Understanding Pool Filtration

Your pool filtration system is the most important part of protecting the investment in your pool. The lifespan of your pool can only be as long as your filtration system can keep it clean. There are several different systems to choose from, so understanding how each one works will help with your decision. Here we’ll talk about the benefits and downfalls of the different pool filtration options out there.

Parts of Your Filtration System

Your pool filtration system is made up of a pump and a filter. The pump circulates water by drawing it through an inlet and propelling it at a high velocity to create a vacuum. As air is sucked from the vacuum, the speed of the water changes and creates energy. That energy then pushes the water through the filter. The filter catches debris by straining the water as it passes through.

Parts of Your Pump

  • The impeller is the moving part of your pump that spins the water to create a vacuum.
  • The motor has a shaft attached to the impeller, which powers the spinning blades.
  • Pump housing collects debris from the water through the pump basket and strainer. The air-tight strainer allows air to be exhausted from the vacuum, pushing it through to the filter.

Types of Pool Pumps

  • Single-speed pumps run at one speed and can use a lot of energy. NOTE: Most single-speed pumps are not compliant with California codes.
  • Double-speed pumps operate at both a high and low speed.
  • Variable-speed pumps work at multiple speeds, which can help homeowners save on energy costs.

Types of Filters

Sand Filters

The most traditional type of pool filter is the sand filter. Sand filters use sand to strain debris and organisms from your pool water. These filters can block particles that are 20-40 microns, with one micron equaling 10-100 human hair widths. The filter consists of a hallow tank attached to a PVC pipe. The pipe is extended to the bottom of the tank and the top is attached to lateral pipes that fan out. The tank is 2/3 full with a special Pool Filter Sand, Zeolite, or Filter Glass.

How sand filters work:

Water flows to the tank through the valve and diffuser. Once inside, water is filtered through the sand bed and pushed up the pipes where it is returned to the pool.

When the filter fills with debris, the pressure inside increases, indicating that it needs backwashing. This is done by reversing the direction of water through the filter using a multiport valve. This process should be done with caution, as backwashing can potentially cause other issues for your pool.

What you should know before buying a sand filter:

  1. Constant backwashing can affect the chemistry of your pool water, so you may need to re-balance and refill your pool from time to time.
  2. Sand filters need a valve to operate, so you may have to purchase one if it does not come with your filter.

Pros of Sand Filters:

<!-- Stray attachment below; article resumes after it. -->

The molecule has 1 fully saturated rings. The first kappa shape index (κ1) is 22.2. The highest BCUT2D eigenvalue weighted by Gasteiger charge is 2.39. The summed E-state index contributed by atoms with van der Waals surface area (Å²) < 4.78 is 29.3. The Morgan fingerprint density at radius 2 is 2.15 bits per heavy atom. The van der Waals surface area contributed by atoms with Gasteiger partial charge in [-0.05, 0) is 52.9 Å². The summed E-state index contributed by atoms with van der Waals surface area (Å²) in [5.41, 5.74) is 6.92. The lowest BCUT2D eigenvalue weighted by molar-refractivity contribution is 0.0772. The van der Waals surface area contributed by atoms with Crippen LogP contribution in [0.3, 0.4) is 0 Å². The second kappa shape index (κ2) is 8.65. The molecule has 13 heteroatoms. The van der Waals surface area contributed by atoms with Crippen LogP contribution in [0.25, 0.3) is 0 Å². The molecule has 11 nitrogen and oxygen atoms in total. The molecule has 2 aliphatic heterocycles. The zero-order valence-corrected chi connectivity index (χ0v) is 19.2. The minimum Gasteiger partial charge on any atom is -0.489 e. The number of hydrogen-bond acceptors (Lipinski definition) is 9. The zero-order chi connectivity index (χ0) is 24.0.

• These filters are typically affordable and easy to use.
  • They require little maintenance and are easy to clean.
  • The sand can be changed every five to seven years.

Cons of Sand Filters:

  • Sand filters are the least effective pool filters.
  • Constant backwashing can raise your pool maintenance costs.

Cartridge Filters

These filters can be a great choice if you are looking for something with a simple design that is easy to use. They have pleated cartridges that increase the surface area of the filter. This allows less resistance which makes this filtration system has a higher turnover rate that puts less strain on your pump.

How cartridge filters work:

Water is pumped through the filter membrane where particles and debris are captured and clean water is returned to the pool. There is a gauge that tells you when it’s time to clean the pool and no backwashing is necessary. The cartridges can be cleaned with a hose when the pressure increases ten points.

Pros of Cartridge Filters:

  • These filters are low maintenance and easy to clean.
  • Cartridges are easy to install.
  • They are highly efficient filters, making them use less energy and put less strain on your pump.

Cons of Cartridge Filters:

  • Cartridges have the potential to get clogged and may need to be cleaned more frequently.
  • The price of some cartridge replacements is high.
  • These filters work best at slow rates.

DE Filters

Diatomaceous Earth (DE) filters use fossilized diatoms to filter particles as small as two to five microns from your pool water. They work somewhat similar to how sand filters work, except they use grids and DE powder instead of sand.

How DE filters work:

The DE powder is put inside the pool skimmer which draws water into the filter. This powder coats the fingered filter grids and is fine enough for water to pass through while blocking debris. DE filters can block particles that are five microns and smaller. These filters can be cleaned by backwashing and removing and washing the filter grids.

Pros of DE Filters:

  • DE filters offer the most thorough filtration of your pool water.
  • The filter grids have a long lifespan as long as they are maintained properly.

Cons of DE Filters:

  • Their maintenance process is more costly and complicated than other filtration systems.
  • DE can be a carcinogen if inhaled.
  • A backwash valve is needed to clean these filters.

Pool filtration is a key element in the lifespan and enjoyment of your pool. It is important that you choose a system that works for your energy budget and your individual ability to care for your system. With the right system, you can enjoy sparkling clean pool water all year long.

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